Evaluating Energy Infrastructure Companies Using The Graham Intrinsic Value Formula

by: Stock Buzz


The prices of energy infrastructure companies have been decimated due to low oil prices.

Most of the revenues of these companies are derived from infrastructure service. These revenues are weakly correlated to the oil price.

Many of these companies are still profitable today.

This article applies the Graham Intrinsic Value formula to these companies to determine their fundamental value.

Recently, companies in the energy infrastructure business, such as MLPs and Kinder Morgan (NYSE:KMI), saw their stock prices decimated due to the drop of the oil price. Their outlook is bleak because there is no oil price recovery on the visible horizon. However, they indeed represent better value today than a few months ago. Is now the time to be greedy or fearful? That is the million-dollar question that nobody knows the answer to.

Nevertheless, if you look at these companies as businesses, there is an intrinsic value of these businesses. Such an intrinsic value might not necessary be the desirable stock price, but they are a good reference point. If the stock price is much less than the intrinsic value, there is a potential for appreciation for a long-term investment.

The Benjamin Graham formula is a popular fundamental analysis method to determine the intrinsic value of a stock. Using the Graham formula, investors can quickly determine how rational the price of a stock is. His formula represents a valuation approach that focuses on the true value of the underlying company.

Graham intrinsic value is a product of three factors:

  1. There's the last 12 months' earnings per share. When EPS is higher, the intrinsic value of a stock is higher.
  2. A desirable P/E ratio of 8.5, plus twice the estimated earnings per share growth rate. When the potential growth rate of earnings per share for the next five years is higher, the intrinsic value is higher. This factor relies on the accuracy of the estimate, which can vary greatly. Therefore, it introduces great uncertainty to the intrinsic value.
  3. There's also the typical 20-year AAA corporate bond yield divided by the current 20 year AAA corporate bond yield.

Companies Under Review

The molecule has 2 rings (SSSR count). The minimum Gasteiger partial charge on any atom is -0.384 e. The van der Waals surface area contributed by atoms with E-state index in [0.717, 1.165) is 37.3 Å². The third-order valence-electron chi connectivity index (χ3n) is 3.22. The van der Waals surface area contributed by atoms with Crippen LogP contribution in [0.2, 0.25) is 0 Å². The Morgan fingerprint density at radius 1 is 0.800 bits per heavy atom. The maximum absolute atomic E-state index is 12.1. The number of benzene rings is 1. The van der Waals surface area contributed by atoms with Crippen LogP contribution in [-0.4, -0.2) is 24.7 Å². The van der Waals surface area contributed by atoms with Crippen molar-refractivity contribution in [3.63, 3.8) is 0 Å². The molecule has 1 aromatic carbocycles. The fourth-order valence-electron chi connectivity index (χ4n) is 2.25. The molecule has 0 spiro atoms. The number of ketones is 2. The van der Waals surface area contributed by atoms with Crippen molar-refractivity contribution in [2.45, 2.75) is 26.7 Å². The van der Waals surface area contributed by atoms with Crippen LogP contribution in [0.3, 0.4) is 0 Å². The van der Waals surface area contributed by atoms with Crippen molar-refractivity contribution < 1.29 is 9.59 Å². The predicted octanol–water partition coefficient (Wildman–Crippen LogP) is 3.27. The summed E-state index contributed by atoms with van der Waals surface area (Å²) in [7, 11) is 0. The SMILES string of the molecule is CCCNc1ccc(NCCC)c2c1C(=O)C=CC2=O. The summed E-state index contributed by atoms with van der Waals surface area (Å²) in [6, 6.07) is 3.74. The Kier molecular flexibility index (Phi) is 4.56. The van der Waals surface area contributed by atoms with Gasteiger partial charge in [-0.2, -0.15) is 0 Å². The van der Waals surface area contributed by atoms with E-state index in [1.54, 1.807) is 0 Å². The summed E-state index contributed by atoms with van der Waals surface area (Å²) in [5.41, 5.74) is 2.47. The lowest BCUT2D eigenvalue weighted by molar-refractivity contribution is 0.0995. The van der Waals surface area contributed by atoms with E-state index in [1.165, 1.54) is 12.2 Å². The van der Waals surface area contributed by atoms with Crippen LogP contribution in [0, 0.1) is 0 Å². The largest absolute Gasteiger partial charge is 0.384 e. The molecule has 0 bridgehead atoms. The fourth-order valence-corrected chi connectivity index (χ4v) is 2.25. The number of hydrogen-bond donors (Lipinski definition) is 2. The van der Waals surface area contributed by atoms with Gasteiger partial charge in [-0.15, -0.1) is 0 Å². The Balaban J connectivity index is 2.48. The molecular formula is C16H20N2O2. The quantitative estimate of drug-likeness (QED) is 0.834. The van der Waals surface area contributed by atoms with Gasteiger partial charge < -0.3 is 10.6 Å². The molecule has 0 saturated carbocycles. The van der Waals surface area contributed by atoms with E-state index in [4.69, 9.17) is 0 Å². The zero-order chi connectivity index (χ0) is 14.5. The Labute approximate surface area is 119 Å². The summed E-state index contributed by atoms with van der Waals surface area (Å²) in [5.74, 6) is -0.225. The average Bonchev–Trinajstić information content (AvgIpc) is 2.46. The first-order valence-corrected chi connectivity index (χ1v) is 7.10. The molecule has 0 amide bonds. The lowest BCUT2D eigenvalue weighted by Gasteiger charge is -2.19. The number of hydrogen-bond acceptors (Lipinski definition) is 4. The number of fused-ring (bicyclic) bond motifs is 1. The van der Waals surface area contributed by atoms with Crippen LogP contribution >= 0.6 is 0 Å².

We will examine the intrinsic value of some well-known companies in the energy infrastructure business. Some of them are MLPs, some of them are companies. The companies included in this article are Kinder Morgan, Enbridge Energy Partners LP (NYSE:EEP), Energy Transfer Equity LP (NYSE:ETE-OLD), Buckeye Partners LP (NYSE:BPL), ONEOK Partners LP (OKS), Williams Partners LP (NYSE:WPZ), Magellan Midstream Partners (NYSE:MMP), Spectra Energy Corp. (NYSE:SE), Williams Companies (NYSE:WMB), Enbridge, Inc. (NYSE:ENB), and Enterprise Products Partners LP (NYSE:EPD). These companies represent the largest energy infrastructure companies in North America. Their fortune is tied together by the price of oil.

Methodology and Results

I took financial data from Finviz.com and inserted it into the Graham Intrinsic Value formula. The 20-year AAA corporate bond yield data can be found here. The current yield is 3.73%. The results are listed below:

Source: EPS and growth rate data from Finviz.com.

We can see that the price/intrinsic value ratio varies a lot. The only stock that has negative intrinsic value is ENB, because it lost $0.27 per share in the 12 trailing months. The stocks that forecast negative growth in the next five years, OKS and WMB, have extremely low intrinsic values. On the other hand, the stocks with a high future growth rate, EEP and ETE, have high intrinsic values.

The best value stocks are represented by low price/intrinsic value ratio: EEP at 47%, ETE at 10%, MMP at 56%. In other words, their stock price has the largest discount to the intrinsic value.


The intrinsic value itself does not represent the whole picture of a company's value. Since the earnings growth rate of the next five years has a large impact on the intrinsic value, the accuracy of such a forecast can cause a large variation in the intrinsic value. Nor does the formula take into consideration the debt and dividend situation. However, to screen using Graham intrinsic value, one can rule out the stocks that have lower fundamental performance. More research is required to evaluate these companies with favorable intrinsic values.

Disclosure: I am/we are long KMI.

I wrote this article myself, and it expresses my own opinions. I am not receiving compensation for it (other than from Seeking Alpha). I have no business relationship with any company whose stock is mentioned in this article.